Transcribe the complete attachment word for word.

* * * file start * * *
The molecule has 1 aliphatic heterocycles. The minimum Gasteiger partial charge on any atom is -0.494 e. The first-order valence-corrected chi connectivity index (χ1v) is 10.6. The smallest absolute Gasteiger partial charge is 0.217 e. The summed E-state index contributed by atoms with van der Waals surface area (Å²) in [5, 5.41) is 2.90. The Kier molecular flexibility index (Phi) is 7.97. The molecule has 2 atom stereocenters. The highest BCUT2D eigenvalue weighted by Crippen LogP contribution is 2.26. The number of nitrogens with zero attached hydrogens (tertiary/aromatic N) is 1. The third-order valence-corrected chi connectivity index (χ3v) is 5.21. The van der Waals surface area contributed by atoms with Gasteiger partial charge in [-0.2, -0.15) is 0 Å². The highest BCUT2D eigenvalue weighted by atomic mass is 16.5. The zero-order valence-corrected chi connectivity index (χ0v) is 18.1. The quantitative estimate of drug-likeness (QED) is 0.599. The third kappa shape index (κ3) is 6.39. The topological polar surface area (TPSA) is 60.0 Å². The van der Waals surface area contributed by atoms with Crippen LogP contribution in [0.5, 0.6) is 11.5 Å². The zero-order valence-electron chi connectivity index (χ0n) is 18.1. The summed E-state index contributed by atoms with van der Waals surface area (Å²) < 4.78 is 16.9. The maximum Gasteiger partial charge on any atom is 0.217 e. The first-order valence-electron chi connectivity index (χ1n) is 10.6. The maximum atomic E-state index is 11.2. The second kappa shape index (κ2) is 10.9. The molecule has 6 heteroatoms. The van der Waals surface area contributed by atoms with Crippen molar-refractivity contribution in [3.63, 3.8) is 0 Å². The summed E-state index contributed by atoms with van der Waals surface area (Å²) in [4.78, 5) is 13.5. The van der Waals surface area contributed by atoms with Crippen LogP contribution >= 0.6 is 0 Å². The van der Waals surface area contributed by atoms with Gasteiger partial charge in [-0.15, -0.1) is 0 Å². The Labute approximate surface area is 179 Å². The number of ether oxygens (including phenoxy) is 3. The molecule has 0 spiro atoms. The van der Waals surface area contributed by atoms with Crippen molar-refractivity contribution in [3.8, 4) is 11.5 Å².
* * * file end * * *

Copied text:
The molecule has 1 aliphatic heterocycles. The minimum Gasteiger partial charge on any atom is -0.494 e. The first-order valence-corrected chi connectivity index (χ1v) is 10.6. The smallest absolute Gasteiger partial charge is 0.217 e. The summed E-state index contributed by atoms with van der Waals surface area (Å²) in [5, 5.41) is 2.90. The Kier molecular flexibility index (Phi) is 7.97. The molecule has 2 atom stereocenters. The highest BCUT2D eigenvalue weighted by Crippen LogP contribution is 2.26. The number of nitrogens with zero attached hydrogens (tertiary/aromatic N) is 1. The third-order valence-corrected chi connectivity index (χ3v) is 5.21. The van der Waals surface area contributed by atoms with Gasteiger partial charge in [-0.2, -0.15) is 0 Å². The highest BCUT2D eigenvalue weighted by atomic mass is 16.5. The zero-order valence-corrected chi connectivity index (χ0v) is 18.1. The quantitative estimate of drug-likeness (QED) is 0.599. The third kappa shape index (κ3) is 6.39. The topological polar surface area (TPSA) is 60.0 Å². The van der Waals surface area contributed by atoms with Crippen LogP contribution in [0.5, 0.6) is 11.5 Å². The zero-order valence-electron chi connectivity index (χ0n) is 18.1. The summed E-state index contributed by atoms with van der Waals surface area (Å²) < 4.78 is 16.9. The maximum Gasteiger partial charge on any atom is 0.217 e. The first-order valence-electron chi connectivity index (χ1n) is 10.6. The maximum atomic E-state index is 11.2. The second kappa shape index (κ2) is 10.9. The molecule has 6 heteroatoms. The van der Waals surface area contributed by atoms with Crippen molar-refractivity contribution in [3.63, 3.8) is 0 Å². The summed E-state index contributed by atoms with van der Waals surface area (Å²) in [4.78, 5) is 13.5. The van der Waals surface area contributed by atoms with Crippen LogP contribution >= 0.6 is 0 Å². The van der Waals surface area contributed by atoms with Gasteiger partial charge in [-0.15, -0.1) is 0 Å². The Labute approximate surface area is 179 Å². The number of ether oxygens (including phenoxy) is 3. The molecule has 0 spiro atoms. The van der Waals surface area contributed by atoms with Crippen molar-refractivity contribution in [3.8, 4) is 11.5 Å².